So the pieces that I recently posted about (here & here) dealing broadly with things neurological has me a bit sensitive to articles on that topic. I've added Stephanie West Allen's "Brains on Purpose" blog to my Netvibes - the subtitle of the blog is "Neuroscience and Conflict Resolution." That blog led me to Ed Batista's blog, Executive Coaching and Change Management. In particular, I landed on one post entitled "Neuroscience, Coaching, Leadership and Learning," - this is a great post and as I read through it, I had the sinking/exciting feeling of going through another door into another realm of experts and expertise, of which I was unfamiliar with both the length and breadth of current research (this post reads in part like a grad school lounge with all the name-dropping - this isn't a bad thing - in fact it gives a lot of great places to start). Now I'll fist fight anybody who says that they are more ignorant of this field than I but there is a great quote in this post that Stephanie Allen points to as well that argues to me some piece of truth:
"As noted above, I'm mindful of the limits of neuroscience, and I'd hate to see the genetic determinism of recent years replaced by a "neuro-determinism" that simply substituted brain scans for gene maps. But we're clearly at a point where humanistic professionals--executive coaches, OD consultants, experiential educators--need to incorporate neuroscience into their practices."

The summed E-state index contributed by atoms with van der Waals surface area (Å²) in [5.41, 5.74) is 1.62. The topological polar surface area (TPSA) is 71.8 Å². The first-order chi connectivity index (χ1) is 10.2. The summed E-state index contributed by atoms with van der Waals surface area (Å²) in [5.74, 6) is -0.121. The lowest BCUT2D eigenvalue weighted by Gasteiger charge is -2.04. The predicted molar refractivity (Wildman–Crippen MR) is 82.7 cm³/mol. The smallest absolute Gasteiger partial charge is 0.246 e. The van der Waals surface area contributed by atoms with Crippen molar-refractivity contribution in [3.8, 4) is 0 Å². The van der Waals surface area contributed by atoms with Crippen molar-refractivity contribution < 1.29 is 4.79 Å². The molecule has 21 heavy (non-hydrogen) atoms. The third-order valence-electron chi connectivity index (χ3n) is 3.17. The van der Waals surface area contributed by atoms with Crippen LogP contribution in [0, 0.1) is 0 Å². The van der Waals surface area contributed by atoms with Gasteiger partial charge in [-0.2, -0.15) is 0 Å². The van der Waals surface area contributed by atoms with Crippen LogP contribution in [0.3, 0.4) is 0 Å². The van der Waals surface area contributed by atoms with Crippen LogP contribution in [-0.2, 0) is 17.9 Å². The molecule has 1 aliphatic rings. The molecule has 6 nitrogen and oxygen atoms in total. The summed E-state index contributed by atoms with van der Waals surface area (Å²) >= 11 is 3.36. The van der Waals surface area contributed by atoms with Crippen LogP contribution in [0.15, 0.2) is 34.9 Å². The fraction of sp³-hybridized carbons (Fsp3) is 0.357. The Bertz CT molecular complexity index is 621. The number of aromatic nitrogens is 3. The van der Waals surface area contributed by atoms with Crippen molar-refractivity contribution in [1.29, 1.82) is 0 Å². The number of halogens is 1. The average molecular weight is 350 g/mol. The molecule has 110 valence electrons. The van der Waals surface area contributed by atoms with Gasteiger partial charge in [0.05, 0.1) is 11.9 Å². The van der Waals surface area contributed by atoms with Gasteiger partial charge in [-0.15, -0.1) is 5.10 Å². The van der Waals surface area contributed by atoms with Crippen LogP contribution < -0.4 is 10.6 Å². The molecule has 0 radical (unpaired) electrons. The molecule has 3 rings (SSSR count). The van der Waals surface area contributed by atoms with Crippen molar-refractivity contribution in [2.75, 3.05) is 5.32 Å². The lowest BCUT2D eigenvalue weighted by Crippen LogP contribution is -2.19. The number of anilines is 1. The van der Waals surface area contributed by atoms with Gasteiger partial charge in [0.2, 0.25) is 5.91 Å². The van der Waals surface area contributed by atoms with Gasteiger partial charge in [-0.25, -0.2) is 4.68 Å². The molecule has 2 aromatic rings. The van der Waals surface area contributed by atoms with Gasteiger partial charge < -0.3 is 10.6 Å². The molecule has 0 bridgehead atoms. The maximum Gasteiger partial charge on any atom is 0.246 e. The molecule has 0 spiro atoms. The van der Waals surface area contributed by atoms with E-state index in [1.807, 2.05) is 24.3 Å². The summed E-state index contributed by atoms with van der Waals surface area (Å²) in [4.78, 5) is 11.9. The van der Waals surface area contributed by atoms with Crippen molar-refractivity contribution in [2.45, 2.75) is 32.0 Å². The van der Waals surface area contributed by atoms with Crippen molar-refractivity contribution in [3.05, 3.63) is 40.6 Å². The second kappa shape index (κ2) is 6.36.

Also in the course of this post, Batista, citing Tom Wolfe's ideas, argues that contrary to neuro/genetic deterministic viewpoints that;
"We have "natural," genetically-defined tendencies that support or undermine our ability to lead and to be effective interpersonally, but those natural abilities don't define our actions in those spheres. We can learn, we can adapt and we can improve. Some leaders may be born with a genetic head start, but all truly effective leaders are made, not born."
OK...so I'm on board with that but then comes this article in The Escapist, "This is your brain on smart drugs." So now I'm thinking, wow, that really puts a Flowers for Algernon or Terminal Man spin on the whole "made not born" issue doesn't it? Can you imagine designing a course one that has a drug prescription as one of the design elements? What if the "D" Divide ends up not standing for digital but for drugs? I don't know the answers to the above questions (if you were planning on emailing me for them), what I am convinced of though is that the neurological underpinnings of how we learn, remember and change behavior should be more prominent topics in our discussions as an industry.